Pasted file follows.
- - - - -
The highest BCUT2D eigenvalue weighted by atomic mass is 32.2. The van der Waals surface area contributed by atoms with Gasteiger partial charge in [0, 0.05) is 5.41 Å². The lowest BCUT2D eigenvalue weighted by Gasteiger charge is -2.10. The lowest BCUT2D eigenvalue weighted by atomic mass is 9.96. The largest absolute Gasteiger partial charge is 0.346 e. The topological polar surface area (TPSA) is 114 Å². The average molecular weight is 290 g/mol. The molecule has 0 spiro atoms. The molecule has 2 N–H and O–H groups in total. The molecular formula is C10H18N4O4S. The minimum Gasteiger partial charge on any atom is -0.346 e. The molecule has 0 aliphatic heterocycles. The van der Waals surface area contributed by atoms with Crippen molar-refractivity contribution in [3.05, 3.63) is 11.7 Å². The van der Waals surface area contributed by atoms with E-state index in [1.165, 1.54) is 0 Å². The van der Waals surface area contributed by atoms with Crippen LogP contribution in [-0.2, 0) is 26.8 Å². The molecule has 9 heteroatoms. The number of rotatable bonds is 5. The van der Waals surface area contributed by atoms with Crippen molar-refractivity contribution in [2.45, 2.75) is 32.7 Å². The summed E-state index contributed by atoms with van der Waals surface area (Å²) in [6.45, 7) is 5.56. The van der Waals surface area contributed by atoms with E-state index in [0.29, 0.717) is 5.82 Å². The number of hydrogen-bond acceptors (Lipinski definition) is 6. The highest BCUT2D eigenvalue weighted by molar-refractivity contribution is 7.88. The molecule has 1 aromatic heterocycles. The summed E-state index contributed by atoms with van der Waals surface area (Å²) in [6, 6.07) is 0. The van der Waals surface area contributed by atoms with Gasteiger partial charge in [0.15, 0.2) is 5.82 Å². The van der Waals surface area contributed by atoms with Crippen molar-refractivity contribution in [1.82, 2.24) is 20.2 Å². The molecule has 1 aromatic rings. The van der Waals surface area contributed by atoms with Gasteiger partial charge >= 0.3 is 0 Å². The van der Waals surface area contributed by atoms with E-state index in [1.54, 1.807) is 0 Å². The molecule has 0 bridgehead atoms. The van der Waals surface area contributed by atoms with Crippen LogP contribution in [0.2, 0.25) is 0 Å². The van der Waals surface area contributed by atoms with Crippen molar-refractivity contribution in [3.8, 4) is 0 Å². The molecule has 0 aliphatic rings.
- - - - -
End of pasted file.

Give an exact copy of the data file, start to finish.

The highest BCUT2D eigenvalue weighted by atomic mass is 32.2. The van der Waals surface area contributed by atoms with Gasteiger partial charge in [0, 0.05) is 5.41 Å². The lowest BCUT2D eigenvalue weighted by Gasteiger charge is -2.10. The lowest BCUT2D eigenvalue weighted by atomic mass is 9.96. The largest absolute Gasteiger partial charge is 0.346 e. The topological polar surface area (TPSA) is 114 Å². The average molecular weight is 290 g/mol. The molecule has 0 spiro atoms. The molecule has 2 N–H and O–H groups in total. The molecular formula is C10H18N4O4S. The minimum Gasteiger partial charge on any atom is -0.346 e. The molecule has 0 aliphatic heterocycles. The van der Waals surface area contributed by atoms with Crippen molar-refractivity contribution in [3.05, 3.63) is 11.7 Å². The van der Waals surface area contributed by atoms with E-state index in [1.165, 1.54) is 0 Å². The van der Waals surface area contributed by atoms with Crippen LogP contribution in [-0.2, 0) is 26.8 Å². The molecule has 9 heteroatoms. The number of rotatable bonds is 5. The van der Waals surface area contributed by atoms with Crippen molar-refractivity contribution in [2.45, 2.75) is 32.7 Å². The summed E-state index contributed by atoms with van der Waals surface area (Å²) in [6.45, 7) is 5.56. The van der Waals surface area contributed by atoms with E-state index in [0.29, 0.717) is 5.82 Å². The number of hydrogen-bond acceptors (Lipinski definition) is 6. The highest BCUT2D eigenvalue weighted by molar-refractivity contribution is 7.88. The molecule has 1 aromatic heterocycles. The summed E-state index contributed by atoms with van der Waals surface area (Å²) in [6, 6.07) is 0. The van der Waals surface area contributed by atoms with Gasteiger partial charge in [0.15, 0.2) is 5.82 Å². The van der Waals surface area contributed by atoms with Crippen molar-refractivity contribution in [1.82, 2.24) is 20.2 Å². The molecule has 1 aromatic rings. The van der Waals surface area contributed by atoms with Gasteiger partial charge >= 0.3 is 0 Å². The van der Waals surface area contributed by atoms with E-state index in [1.54, 1.807) is 0 Å². The molecule has 0 bridgehead atoms. The van der Waals surface area contributed by atoms with Crippen LogP contribution in [0.2, 0.25) is 0 Å². The van der Waals surface area contributed by atoms with Crippen molar-refractivity contribution in [3.8, 4) is 0 Å². The molecule has 0 aliphatic rings.